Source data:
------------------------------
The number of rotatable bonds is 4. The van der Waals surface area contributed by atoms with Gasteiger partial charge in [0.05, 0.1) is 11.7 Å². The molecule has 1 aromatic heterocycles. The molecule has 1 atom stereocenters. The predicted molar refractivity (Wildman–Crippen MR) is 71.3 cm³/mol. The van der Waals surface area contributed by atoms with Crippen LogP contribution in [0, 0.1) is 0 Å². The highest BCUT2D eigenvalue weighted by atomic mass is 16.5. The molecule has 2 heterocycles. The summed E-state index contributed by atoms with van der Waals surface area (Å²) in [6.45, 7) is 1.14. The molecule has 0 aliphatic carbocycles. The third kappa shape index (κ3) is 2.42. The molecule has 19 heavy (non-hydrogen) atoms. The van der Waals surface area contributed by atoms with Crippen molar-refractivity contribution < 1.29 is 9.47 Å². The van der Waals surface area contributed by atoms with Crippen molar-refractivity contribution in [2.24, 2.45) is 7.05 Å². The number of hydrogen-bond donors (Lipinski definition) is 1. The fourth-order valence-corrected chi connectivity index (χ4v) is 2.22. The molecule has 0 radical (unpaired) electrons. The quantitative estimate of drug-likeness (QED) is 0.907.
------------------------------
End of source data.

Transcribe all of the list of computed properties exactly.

The number of rotatable bonds is 4. The van der Waals surface area contributed by atoms with Gasteiger partial charge in [0.05, 0.1) is 11.7 Å². The molecule has 1 aromatic heterocycles. The molecule has 1 atom stereocenters. The predicted molar refractivity (Wildman–Crippen MR) is 71.3 cm³/mol. The van der Waals surface area contributed by atoms with Crippen LogP contribution in [0, 0.1) is 0 Å². The highest BCUT2D eigenvalue weighted by atomic mass is 16.5. The molecule has 2 heterocycles. The summed E-state index contributed by atoms with van der Waals surface area (Å²) in [6.45, 7) is 1.14. The molecule has 0 aliphatic carbocycles. The third kappa shape index (κ3) is 2.42. The molecule has 19 heavy (non-hydrogen) atoms. The van der Waals surface area contributed by atoms with Crippen molar-refractivity contribution < 1.29 is 9.47 Å². The van der Waals surface area contributed by atoms with Crippen molar-refractivity contribution in [2.24, 2.45) is 7.05 Å². The number of hydrogen-bond donors (Lipinski definition) is 1. The fourth-order valence-corrected chi connectivity index (χ4v) is 2.22. The molecule has 0 radical (unpaired) electrons. The quantitative estimate of drug-likeness (QED) is 0.907.